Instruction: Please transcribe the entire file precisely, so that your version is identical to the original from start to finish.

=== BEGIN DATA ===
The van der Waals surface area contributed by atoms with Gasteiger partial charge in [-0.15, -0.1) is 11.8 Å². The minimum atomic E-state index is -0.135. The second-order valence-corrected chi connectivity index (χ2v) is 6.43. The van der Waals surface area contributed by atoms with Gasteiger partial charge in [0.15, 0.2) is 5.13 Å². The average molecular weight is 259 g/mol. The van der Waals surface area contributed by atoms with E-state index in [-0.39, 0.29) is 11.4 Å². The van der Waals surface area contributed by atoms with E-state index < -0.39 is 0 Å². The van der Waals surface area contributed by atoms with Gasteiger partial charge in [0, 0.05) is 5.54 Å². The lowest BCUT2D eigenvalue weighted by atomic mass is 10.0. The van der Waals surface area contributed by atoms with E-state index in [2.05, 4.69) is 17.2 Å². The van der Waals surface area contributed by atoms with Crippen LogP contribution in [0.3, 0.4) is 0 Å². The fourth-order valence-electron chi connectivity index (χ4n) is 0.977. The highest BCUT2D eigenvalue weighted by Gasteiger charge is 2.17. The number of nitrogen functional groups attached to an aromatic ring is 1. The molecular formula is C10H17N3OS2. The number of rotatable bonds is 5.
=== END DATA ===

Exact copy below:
The van der Waals surface area contributed by atoms with Gasteiger partial charge in [-0.15, -0.1) is 11.8 Å². The minimum atomic E-state index is -0.135. The second-order valence-corrected chi connectivity index (χ2v) is 6.43. The van der Waals surface area contributed by atoms with Gasteiger partial charge in [0.15, 0.2) is 5.13 Å². The average molecular weight is 259 g/mol. The van der Waals surface area contributed by atoms with E-state index in [-0.39, 0.29) is 11.4 Å². The van der Waals surface area contributed by atoms with E-state index < -0.39 is 0 Å². The van der Waals surface area contributed by atoms with Gasteiger partial charge in [0, 0.05) is 5.54 Å². The lowest BCUT2D eigenvalue weighted by atomic mass is 10.0. The van der Waals surface area contributed by atoms with E-state index in [2.05, 4.69) is 17.2 Å². The van der Waals surface area contributed by atoms with Crippen LogP contribution in [0.3, 0.4) is 0 Å². The fourth-order valence-electron chi connectivity index (χ4n) is 0.977. The highest BCUT2D eigenvalue weighted by Gasteiger charge is 2.17. The number of nitrogen functional groups attached to an aromatic ring is 1. The molecular formula is C10H17N3OS2. The number of rotatable bonds is 5.